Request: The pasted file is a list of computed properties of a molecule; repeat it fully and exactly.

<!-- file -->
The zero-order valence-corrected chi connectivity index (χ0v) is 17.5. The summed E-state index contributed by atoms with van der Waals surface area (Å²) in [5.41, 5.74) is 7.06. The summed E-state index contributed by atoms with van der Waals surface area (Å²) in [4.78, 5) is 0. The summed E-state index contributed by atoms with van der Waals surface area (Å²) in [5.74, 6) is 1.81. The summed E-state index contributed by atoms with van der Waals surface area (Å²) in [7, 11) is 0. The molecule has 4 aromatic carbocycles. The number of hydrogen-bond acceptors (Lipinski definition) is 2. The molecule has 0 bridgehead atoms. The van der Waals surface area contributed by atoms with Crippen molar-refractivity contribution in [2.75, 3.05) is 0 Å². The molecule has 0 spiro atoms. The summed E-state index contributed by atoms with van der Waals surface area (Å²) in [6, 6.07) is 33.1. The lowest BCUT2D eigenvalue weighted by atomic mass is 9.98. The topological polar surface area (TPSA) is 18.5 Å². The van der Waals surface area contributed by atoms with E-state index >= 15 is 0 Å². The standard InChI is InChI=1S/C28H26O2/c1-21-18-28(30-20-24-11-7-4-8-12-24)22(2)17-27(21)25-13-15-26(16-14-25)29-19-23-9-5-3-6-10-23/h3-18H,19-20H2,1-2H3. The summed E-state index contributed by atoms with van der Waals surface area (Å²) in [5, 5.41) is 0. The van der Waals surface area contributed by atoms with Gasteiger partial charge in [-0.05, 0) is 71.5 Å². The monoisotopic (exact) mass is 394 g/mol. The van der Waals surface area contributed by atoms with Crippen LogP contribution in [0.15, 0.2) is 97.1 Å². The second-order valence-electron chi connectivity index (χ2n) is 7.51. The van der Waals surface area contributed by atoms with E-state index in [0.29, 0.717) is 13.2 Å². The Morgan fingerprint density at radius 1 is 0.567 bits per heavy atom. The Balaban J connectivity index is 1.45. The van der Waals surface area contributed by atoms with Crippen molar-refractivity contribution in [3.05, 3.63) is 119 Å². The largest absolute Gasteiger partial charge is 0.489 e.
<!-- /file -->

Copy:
The zero-order valence-corrected chi connectivity index (χ0v) is 17.5. The summed E-state index contributed by atoms with van der Waals surface area (Å²) in [5.41, 5.74) is 7.06. The summed E-state index contributed by atoms with van der Waals surface area (Å²) in [4.78, 5) is 0. The summed E-state index contributed by atoms with van der Waals surface area (Å²) in [5.74, 6) is 1.81. The summed E-state index contributed by atoms with van der Waals surface area (Å²) in [7, 11) is 0. The molecule has 4 aromatic carbocycles. The number of hydrogen-bond acceptors (Lipinski definition) is 2. The molecule has 0 bridgehead atoms. The van der Waals surface area contributed by atoms with Crippen molar-refractivity contribution in [2.75, 3.05) is 0 Å². The molecule has 0 spiro atoms. The summed E-state index contributed by atoms with van der Waals surface area (Å²) in [6, 6.07) is 33.1. The lowest BCUT2D eigenvalue weighted by atomic mass is 9.98. The topological polar surface area (TPSA) is 18.5 Å². The van der Waals surface area contributed by atoms with E-state index >= 15 is 0 Å². The standard InChI is InChI=1S/C28H26O2/c1-21-18-28(30-20-24-11-7-4-8-12-24)22(2)17-27(21)25-13-15-26(16-14-25)29-19-23-9-5-3-6-10-23/h3-18H,19-20H2,1-2H3. The summed E-state index contributed by atoms with van der Waals surface area (Å²) in [5, 5.41) is 0. The van der Waals surface area contributed by atoms with Gasteiger partial charge in [-0.05, 0) is 71.5 Å². The monoisotopic (exact) mass is 394 g/mol. The van der Waals surface area contributed by atoms with Crippen LogP contribution in [0.15, 0.2) is 97.1 Å². The second-order valence-electron chi connectivity index (χ2n) is 7.51. The van der Waals surface area contributed by atoms with E-state index in [0.29, 0.717) is 13.2 Å². The Morgan fingerprint density at radius 1 is 0.567 bits per heavy atom. The Balaban J connectivity index is 1.45. The van der Waals surface area contributed by atoms with Crippen molar-refractivity contribution in [3.05, 3.63) is 119 Å². The largest absolute Gasteiger partial charge is 0.489 e.